However, and importantly, when you register the app it is assigned a unique identifier, so that any transactions that are carried out on the device can be traced to that phone.  This is important for reporting, for fraud detection etc.
For the ipad they have a simple POS type application that allows the merchant to have product catalogue that they can then use to select the product for buyer to buy,  backed up with a portal to show reports on what was sold when tax etc.  All this is stored on the device and backed up in the portal within iZellte’s cloud.
iZettle have decided to keep the functionality of the POS app quite simple,  and I think, at this stage of their product lifecycle this is right.  It is far more than a Minimal Viable Product,  but it is also not bloat.
There is an API,  but not a lot of use in the market yet, and I don’t have the details of what it does or how it does it,  so no point asking me,  OK.
As kind of stated above, the process is that the punter gives the card to the merchant, (read plumber, builder, mechanic, trader, what ever) and they insert it into the reader.  The merchant selects the goods bought OR can add something to the catalogue right there and then, with a photo and brief description/price.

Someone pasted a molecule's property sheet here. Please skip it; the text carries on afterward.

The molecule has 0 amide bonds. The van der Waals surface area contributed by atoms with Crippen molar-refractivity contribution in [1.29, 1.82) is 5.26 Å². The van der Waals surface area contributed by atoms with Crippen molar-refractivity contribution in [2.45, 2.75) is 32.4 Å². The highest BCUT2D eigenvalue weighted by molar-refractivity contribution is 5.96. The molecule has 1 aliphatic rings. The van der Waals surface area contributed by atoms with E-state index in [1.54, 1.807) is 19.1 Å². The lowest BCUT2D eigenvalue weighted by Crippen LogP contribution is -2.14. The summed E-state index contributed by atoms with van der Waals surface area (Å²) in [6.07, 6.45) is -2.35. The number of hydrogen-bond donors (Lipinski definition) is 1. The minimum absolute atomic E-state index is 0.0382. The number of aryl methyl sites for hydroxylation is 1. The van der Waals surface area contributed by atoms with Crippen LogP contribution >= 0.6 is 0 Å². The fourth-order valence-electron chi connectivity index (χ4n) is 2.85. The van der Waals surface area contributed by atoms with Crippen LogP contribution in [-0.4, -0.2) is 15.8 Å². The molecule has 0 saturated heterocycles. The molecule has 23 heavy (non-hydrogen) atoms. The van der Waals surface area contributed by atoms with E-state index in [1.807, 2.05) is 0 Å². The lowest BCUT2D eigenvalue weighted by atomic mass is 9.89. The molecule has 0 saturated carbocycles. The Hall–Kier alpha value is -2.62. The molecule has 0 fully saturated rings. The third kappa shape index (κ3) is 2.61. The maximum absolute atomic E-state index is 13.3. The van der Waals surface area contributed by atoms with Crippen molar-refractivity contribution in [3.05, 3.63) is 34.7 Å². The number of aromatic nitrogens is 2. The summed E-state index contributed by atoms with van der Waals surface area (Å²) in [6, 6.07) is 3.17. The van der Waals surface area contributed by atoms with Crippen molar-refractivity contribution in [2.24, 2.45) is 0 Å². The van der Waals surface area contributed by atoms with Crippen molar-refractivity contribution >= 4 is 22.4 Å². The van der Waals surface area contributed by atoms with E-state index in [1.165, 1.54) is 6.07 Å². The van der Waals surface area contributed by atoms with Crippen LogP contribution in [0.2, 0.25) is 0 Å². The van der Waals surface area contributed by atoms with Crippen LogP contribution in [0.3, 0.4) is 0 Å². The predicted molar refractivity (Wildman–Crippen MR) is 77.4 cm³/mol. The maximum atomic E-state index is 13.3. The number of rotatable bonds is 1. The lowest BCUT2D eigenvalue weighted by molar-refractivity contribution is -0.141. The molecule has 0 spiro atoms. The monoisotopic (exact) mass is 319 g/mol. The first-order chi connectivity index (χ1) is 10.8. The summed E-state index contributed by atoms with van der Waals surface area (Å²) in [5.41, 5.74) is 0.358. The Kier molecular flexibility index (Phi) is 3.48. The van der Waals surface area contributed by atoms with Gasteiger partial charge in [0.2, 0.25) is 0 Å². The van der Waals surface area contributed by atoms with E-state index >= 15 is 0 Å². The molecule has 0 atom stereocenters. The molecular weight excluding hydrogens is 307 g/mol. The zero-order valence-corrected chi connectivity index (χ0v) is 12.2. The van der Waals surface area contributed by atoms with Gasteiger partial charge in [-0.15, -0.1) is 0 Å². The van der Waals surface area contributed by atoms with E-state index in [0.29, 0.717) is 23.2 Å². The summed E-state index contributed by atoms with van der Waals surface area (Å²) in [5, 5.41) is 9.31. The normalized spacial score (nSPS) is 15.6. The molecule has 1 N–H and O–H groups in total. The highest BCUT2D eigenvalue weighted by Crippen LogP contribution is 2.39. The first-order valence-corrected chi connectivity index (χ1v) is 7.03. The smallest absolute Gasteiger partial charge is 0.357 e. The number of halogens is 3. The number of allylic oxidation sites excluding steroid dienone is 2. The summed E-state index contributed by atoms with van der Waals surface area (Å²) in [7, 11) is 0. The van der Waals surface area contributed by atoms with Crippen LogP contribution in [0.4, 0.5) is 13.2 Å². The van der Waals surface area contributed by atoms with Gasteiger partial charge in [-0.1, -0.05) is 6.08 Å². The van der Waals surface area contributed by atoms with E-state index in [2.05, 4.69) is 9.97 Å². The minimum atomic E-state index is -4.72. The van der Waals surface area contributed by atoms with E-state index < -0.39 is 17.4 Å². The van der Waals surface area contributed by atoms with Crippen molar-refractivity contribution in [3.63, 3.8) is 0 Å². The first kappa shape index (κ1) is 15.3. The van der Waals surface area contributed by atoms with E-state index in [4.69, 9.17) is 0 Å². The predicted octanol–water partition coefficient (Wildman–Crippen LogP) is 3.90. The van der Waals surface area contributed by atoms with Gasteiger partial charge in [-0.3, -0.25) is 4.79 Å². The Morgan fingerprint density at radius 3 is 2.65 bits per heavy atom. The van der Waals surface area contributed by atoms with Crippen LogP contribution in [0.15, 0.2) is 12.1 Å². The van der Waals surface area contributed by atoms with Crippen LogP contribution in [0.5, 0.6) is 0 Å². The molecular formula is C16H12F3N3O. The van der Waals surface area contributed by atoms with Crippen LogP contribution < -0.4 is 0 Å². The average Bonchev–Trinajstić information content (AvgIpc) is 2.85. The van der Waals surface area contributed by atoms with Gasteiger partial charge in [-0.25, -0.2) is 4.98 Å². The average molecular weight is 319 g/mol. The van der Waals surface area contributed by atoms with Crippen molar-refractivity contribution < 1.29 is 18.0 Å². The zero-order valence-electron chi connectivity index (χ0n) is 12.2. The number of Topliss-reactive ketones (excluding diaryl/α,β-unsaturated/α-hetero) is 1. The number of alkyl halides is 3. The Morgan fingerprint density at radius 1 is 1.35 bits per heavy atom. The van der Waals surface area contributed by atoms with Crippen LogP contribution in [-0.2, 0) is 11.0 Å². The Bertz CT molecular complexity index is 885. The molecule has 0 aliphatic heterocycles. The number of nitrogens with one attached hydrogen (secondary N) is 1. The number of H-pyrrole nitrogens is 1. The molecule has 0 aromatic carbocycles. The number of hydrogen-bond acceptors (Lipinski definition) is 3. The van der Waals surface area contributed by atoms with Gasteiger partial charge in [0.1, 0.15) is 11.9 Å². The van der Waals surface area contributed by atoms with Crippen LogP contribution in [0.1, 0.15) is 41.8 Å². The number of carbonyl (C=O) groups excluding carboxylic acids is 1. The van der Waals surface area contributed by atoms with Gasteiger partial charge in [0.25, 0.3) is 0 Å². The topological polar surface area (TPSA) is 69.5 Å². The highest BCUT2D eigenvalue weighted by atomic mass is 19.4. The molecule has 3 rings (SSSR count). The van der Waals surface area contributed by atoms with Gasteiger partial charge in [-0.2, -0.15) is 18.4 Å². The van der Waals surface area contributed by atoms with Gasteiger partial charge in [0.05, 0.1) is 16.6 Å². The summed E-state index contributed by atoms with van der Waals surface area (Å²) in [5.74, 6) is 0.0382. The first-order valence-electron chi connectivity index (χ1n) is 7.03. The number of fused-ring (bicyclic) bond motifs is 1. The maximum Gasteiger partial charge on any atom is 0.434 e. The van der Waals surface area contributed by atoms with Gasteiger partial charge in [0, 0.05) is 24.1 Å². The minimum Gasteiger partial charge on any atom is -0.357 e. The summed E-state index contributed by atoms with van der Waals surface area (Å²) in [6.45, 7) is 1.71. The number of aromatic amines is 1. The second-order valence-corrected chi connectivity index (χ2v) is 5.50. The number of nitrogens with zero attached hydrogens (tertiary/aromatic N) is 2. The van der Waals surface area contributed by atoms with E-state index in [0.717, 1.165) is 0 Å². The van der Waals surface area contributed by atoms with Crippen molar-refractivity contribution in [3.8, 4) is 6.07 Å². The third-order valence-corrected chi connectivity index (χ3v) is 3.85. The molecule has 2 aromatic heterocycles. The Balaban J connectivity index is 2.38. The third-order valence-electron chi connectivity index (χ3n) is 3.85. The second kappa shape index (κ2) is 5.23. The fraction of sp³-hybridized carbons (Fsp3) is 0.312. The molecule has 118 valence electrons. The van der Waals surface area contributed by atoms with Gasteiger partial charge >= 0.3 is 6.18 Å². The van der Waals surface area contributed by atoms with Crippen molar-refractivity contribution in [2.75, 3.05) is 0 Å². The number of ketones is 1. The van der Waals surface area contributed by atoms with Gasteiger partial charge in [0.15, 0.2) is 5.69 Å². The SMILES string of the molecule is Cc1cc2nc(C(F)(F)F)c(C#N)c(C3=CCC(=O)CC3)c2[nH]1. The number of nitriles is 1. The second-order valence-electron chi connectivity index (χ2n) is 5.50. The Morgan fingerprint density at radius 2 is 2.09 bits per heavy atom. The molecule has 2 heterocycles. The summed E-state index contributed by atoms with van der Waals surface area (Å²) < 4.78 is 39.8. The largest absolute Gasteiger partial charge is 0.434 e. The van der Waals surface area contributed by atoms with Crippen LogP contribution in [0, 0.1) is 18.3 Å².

This sets the price etc,  the merchant can remove the card reader and hands the device to the punter to check and sign. The merchant then selects OK, and the payment process begins.
However this is not true, in Europe for all cards, ohhh no that would be too easy/good.
Visa do not allow the merchant to use their phone for the payment,  so you have to use the VISA system which will  message the punter with a URL to visas web site to finish off and authorise the payment.
This adds time and effort to the process.  Come on Visa it’s time to get into the modern world here.
In short: quick payments from a credit card, when out and about. Differentiator for merchants is the speed of sign up.  Device is cheap/free, easy to get (online or from EE) and anyone can start to take payments.
Picture from google images